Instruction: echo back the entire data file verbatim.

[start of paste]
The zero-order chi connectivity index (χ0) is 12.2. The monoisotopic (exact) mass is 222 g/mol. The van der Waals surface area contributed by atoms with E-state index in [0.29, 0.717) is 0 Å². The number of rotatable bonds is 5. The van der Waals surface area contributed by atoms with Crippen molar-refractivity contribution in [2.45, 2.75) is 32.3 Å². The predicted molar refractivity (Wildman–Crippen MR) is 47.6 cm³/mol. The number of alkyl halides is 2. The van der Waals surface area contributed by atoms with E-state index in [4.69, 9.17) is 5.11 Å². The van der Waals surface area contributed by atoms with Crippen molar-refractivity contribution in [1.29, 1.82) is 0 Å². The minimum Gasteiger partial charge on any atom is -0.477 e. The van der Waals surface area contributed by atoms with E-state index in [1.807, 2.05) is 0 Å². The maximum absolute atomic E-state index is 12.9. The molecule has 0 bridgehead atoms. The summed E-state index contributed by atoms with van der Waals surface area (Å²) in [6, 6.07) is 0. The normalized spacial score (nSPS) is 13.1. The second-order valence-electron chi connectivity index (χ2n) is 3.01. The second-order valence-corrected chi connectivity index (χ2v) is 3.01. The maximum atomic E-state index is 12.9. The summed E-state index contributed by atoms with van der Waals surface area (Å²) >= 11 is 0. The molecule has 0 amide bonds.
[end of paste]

The zero-order chi connectivity index (χ0) is 12.2. The monoisotopic (exact) mass is 222 g/mol. The van der Waals surface area contributed by atoms with E-state index in [0.29, 0.717) is 0 Å². The number of rotatable bonds is 5. The van der Waals surface area contributed by atoms with Crippen molar-refractivity contribution in [2.45, 2.75) is 32.3 Å². The predicted molar refractivity (Wildman–Crippen MR) is 47.6 cm³/mol. The number of alkyl halides is 2. The van der Waals surface area contributed by atoms with E-state index in [4.69, 9.17) is 5.11 Å². The van der Waals surface area contributed by atoms with Crippen molar-refractivity contribution in [1.29, 1.82) is 0 Å². The minimum Gasteiger partial charge on any atom is -0.477 e. The van der Waals surface area contributed by atoms with E-state index in [1.807, 2.05) is 0 Å². The maximum absolute atomic E-state index is 12.9. The molecule has 0 bridgehead atoms. The summed E-state index contributed by atoms with van der Waals surface area (Å²) in [6, 6.07) is 0. The normalized spacial score (nSPS) is 13.1. The second-order valence-electron chi connectivity index (χ2n) is 3.01. The second-order valence-corrected chi connectivity index (χ2v) is 3.01. The maximum atomic E-state index is 12.9. The summed E-state index contributed by atoms with van der Waals surface area (Å²) >= 11 is 0. The molecule has 0 amide bonds.